from the you're-not-helping dept
Readers here likely have begun to associate the attempted twisting of copyright law to go after video game cheaters with Blizzard. After all, between its StarCraft and Overwatch properties, the gamemaker has made something of a name for itself by attempting to assert a combination of "you only bought a license" and "breaking the EULA creates a copyright violation" theories into a "we can sue you for hacking our games" legal sandwich. It's a terribly frustrating thing to watch Blizzard do, as it tries to pretzel copyright law in a way never intended, and typically to achieve little if any legal success by doing so.
Well, everyone knew that Blizzard wouldn't be pulling this act solo forever, and now we know who the next game company to take up this loser of a strategy will be: Riot Games. Yes, the maker of the popular League of Legends is asserting copyright violations to go after those who create and use cheats and hacks. The complaint specifically targets a cheat called "LeagueSharp," which apparently allows players to automate aspects of gameplay, including targeting other players and seeing game objects that should be hidden.
"Among other things, L# enables its users to abuse LoL by allowing them to, for example, see hidden information; 'automate' gameplay to perform in the game with enhanced or inhuman accuracy; and accumulate levels, experience, and items at a rate that is not possible for a normal human player."
While this sounds very similar to many of the cheats and hacks that Blizzard has complained about, part of the impetus for this legal action is the popularity surrounding League of Legends eSport tournaments. eSports is becoming quite a thing these days, with viewership numbers that are comparable to viewership of traditional athletic competitions. As we've said in the past, cheating in online multiplayer games is at best annoying and at worst truly disruptive to the gaming experience. The stakes only rise when we begin talking about the eSports world, with competitive professionals competing. One can see how analagous to steroids in sports hacks might be in the eSports world. Still, the theories Riot Games trots out to back its copyright claims are nearly identical to Blizzard's, and those claims don't become stronger just because eSports is a thing.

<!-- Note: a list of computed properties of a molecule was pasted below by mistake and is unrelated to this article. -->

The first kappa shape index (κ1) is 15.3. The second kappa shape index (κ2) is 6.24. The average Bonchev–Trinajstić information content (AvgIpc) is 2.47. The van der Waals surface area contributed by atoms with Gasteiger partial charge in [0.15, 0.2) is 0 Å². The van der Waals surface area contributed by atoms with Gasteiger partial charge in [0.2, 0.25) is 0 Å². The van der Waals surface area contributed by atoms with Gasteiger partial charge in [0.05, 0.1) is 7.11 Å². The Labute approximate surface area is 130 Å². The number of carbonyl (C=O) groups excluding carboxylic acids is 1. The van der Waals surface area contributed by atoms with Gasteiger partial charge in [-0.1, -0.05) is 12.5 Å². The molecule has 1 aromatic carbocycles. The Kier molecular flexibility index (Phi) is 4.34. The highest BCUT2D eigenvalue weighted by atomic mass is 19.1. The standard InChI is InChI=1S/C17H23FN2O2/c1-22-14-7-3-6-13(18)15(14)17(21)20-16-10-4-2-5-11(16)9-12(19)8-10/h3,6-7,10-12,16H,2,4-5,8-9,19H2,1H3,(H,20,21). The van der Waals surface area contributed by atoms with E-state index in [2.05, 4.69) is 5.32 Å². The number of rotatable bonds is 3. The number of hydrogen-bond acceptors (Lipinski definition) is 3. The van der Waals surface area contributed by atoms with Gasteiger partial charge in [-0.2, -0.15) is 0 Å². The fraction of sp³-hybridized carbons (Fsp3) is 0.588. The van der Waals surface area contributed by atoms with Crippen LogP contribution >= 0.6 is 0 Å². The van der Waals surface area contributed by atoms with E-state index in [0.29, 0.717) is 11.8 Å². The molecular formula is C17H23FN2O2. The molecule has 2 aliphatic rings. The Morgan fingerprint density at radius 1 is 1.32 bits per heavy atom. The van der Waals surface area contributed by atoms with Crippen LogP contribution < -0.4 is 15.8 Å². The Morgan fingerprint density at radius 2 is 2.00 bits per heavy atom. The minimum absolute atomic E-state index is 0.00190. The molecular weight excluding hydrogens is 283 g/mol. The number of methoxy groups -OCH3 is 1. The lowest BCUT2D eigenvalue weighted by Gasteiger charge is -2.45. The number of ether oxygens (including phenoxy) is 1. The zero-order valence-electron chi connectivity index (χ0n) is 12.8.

It won't help the makers of the hacks that they appear to have acted in ways that will put them in a negative light.
"Defendants or those working in concert with them disseminated personal and non-public information about a Riot employee, threatened that employee, and posted offensive comments on the employee’s social media. Additionally, knowing that this lawsuit was imminent, Defendants have been quickly and carefully destroying or concealing evidence such as their most incriminating online posts and purporting to hide behind a Peruvian shell corporation created solely for the purpose of evading liability."
Given the insane success that is League of Legends, that might be a tough claim to make. Regardless, this isn't how copyright was meant to be used and stretching it in this way serves nobody at all.